OVC ArchiveOVC
This file is provided for reference purposes only. It was current when produced, but is no longer maintained and may now be outdated. Please select www.ovc.gov to access current information.
 

Line
Impact on Law Enforcement and Prosecution

Law Enforcement

SANE programs "have taken response to sexual assault victims at the emergency department out of the dark ages," according to Mark Purcell, a detective with the Sex Crimes Unit of the Alexandria, Virginia, Police Department.34 Purcell noted that SANEs present victims with a positive first impression of the community response system, increasing the likelihood that they will cooperate with law enforcement and prosecution. Officers know that victims are in good hands with SANEs because victims will be treated with kindness and respect. Officers also recognize the increased efficiency that SANEs bring to the evidentiary exam process, and as a result, the time they spend waiting for evidence and waiting to interview victims can often be greatly reduced.

Detectives realize that SANEs can contribute to investigations by providing meticulously collected forensic evidence and extensive documentation that complement crime scene evidence and witness statements. SANEs have greatly improved the quality and consistency of collected evidence, according to Pat Calhoun, a sergeant with the Sex Crimes Unit, Tulsa, Oklahoma, Police Department.35 Pat Groot, with the National Alliance of Sexual Assault Coalitions, noted that because of their forensic expertise and access to equipment such as the colposcope and medscope, SANEs may obtain evidence in cases involving acquaintance rapes and child sexual abuse that might have gone undetected with less experienced examiners.36 Calhoun remarked that he finds it useful to compare the police report with the nurse's report—sometimes SANEs obtain new or different information. Since the Tulsa, Oklahoma, SANE program office is located at the police department, Calhoun said he counts on the SANE coordinator to answer questions he and other detectives may have about the exam and collected evidence. Ultimately, the work of SANEs increases the chance that law enforcement will be able to move a case forward to prosecution.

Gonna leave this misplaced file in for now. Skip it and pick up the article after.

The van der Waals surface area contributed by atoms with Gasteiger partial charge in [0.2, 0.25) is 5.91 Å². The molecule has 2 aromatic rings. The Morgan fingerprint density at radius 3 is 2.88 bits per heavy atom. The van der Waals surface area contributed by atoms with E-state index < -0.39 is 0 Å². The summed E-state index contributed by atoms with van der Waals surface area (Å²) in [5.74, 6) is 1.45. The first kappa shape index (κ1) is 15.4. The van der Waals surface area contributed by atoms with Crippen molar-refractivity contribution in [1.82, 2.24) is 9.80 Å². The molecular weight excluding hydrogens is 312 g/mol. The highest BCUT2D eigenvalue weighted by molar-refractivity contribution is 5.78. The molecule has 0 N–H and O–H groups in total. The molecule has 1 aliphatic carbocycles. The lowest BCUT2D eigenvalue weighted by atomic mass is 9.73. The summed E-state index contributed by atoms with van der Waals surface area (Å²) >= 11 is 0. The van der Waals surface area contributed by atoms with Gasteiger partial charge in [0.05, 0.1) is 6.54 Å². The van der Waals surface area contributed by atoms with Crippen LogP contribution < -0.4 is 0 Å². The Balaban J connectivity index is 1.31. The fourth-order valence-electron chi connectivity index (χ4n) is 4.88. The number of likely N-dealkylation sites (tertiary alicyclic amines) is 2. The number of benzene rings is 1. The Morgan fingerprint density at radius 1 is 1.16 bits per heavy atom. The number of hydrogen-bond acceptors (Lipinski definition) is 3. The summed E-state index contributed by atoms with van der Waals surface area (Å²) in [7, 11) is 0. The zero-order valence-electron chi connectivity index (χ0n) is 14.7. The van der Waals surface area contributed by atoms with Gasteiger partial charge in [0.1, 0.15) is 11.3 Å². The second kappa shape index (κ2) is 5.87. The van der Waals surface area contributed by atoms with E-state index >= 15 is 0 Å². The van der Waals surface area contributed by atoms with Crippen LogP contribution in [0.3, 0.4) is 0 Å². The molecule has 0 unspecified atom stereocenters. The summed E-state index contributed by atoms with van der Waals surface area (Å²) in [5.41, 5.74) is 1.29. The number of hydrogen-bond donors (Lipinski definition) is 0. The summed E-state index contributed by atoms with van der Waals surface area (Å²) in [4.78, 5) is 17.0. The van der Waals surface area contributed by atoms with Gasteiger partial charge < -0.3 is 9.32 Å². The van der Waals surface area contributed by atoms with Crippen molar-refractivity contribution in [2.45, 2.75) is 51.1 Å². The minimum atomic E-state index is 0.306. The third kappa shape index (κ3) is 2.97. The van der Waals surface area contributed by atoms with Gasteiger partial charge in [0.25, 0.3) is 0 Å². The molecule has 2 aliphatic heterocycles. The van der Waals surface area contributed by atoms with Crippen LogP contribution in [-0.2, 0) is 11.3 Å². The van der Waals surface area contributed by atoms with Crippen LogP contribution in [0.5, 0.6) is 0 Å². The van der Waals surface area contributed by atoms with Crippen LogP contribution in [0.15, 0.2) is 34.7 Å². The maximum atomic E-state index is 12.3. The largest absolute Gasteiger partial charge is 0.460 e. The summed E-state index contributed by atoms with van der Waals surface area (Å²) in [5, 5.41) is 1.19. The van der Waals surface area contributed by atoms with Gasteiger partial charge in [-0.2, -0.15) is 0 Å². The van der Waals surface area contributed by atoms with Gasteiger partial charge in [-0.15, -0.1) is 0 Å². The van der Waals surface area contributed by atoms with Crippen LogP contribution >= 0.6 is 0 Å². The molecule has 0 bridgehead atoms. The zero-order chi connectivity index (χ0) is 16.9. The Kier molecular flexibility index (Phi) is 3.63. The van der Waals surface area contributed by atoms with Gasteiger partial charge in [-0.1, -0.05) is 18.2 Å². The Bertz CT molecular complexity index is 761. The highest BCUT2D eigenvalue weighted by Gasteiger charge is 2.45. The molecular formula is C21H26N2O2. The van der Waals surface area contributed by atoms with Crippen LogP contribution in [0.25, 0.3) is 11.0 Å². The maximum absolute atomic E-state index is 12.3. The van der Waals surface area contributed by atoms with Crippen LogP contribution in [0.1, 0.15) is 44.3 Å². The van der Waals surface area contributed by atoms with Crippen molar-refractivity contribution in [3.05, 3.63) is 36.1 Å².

Prosecution

SANEs' thorough evidence collection, particularly evidence corroborating lack of consent, and SANE testimony have been critical in helping prosecutors obtain increased numbers of guilty pleas from defendants.37 Recognizing the positive impact SANEs can have on outcomes in sexual assault cases, many local and state prosecution offices are supporting the implementation of SANE programs. In both New Jersey and Texas, for example, statewide efforts to develop SANE programs and SARTs are being led by the states' offices of the attorney general. Endorsement at this level encourages local prosecution offices and law enforcement agencies to support these initiatives.